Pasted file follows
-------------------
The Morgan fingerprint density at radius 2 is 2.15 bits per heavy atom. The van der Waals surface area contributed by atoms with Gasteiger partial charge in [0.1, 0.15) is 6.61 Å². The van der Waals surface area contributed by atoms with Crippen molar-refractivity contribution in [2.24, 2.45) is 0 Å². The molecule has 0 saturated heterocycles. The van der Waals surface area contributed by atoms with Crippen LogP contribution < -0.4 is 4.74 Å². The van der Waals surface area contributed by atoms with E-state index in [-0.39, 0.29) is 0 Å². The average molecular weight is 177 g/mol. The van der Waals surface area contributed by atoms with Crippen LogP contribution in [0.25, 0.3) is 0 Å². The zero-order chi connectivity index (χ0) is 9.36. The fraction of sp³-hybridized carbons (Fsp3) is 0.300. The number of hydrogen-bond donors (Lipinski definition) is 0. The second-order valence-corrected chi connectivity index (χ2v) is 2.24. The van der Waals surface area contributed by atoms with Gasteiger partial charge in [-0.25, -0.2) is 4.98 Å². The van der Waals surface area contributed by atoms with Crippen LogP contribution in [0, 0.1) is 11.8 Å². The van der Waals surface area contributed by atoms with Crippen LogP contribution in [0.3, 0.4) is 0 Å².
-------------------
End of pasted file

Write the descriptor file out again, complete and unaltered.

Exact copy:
The Morgan fingerprint density at radius 2 is 2.15 bits per heavy atom. The van der Waals surface area contributed by atoms with Gasteiger partial charge in [0.1, 0.15) is 6.61 Å². The van der Waals surface area contributed by atoms with Crippen molar-refractivity contribution in [2.24, 2.45) is 0 Å². The molecule has 0 saturated heterocycles. The van der Waals surface area contributed by atoms with Crippen LogP contribution < -0.4 is 4.74 Å². The van der Waals surface area contributed by atoms with E-state index in [-0.39, 0.29) is 0 Å². The average molecular weight is 177 g/mol. The van der Waals surface area contributed by atoms with Crippen LogP contribution in [0.25, 0.3) is 0 Å². The zero-order chi connectivity index (χ0) is 9.36. The fraction of sp³-hybridized carbons (Fsp3) is 0.300. The number of hydrogen-bond donors (Lipinski definition) is 0. The second-order valence-corrected chi connectivity index (χ2v) is 2.24. The van der Waals surface area contributed by atoms with Gasteiger partial charge in [-0.25, -0.2) is 4.98 Å². The van der Waals surface area contributed by atoms with Crippen LogP contribution in [0, 0.1) is 11.8 Å². The van der Waals surface area contributed by atoms with Crippen LogP contribution in [0.3, 0.4) is 0 Å².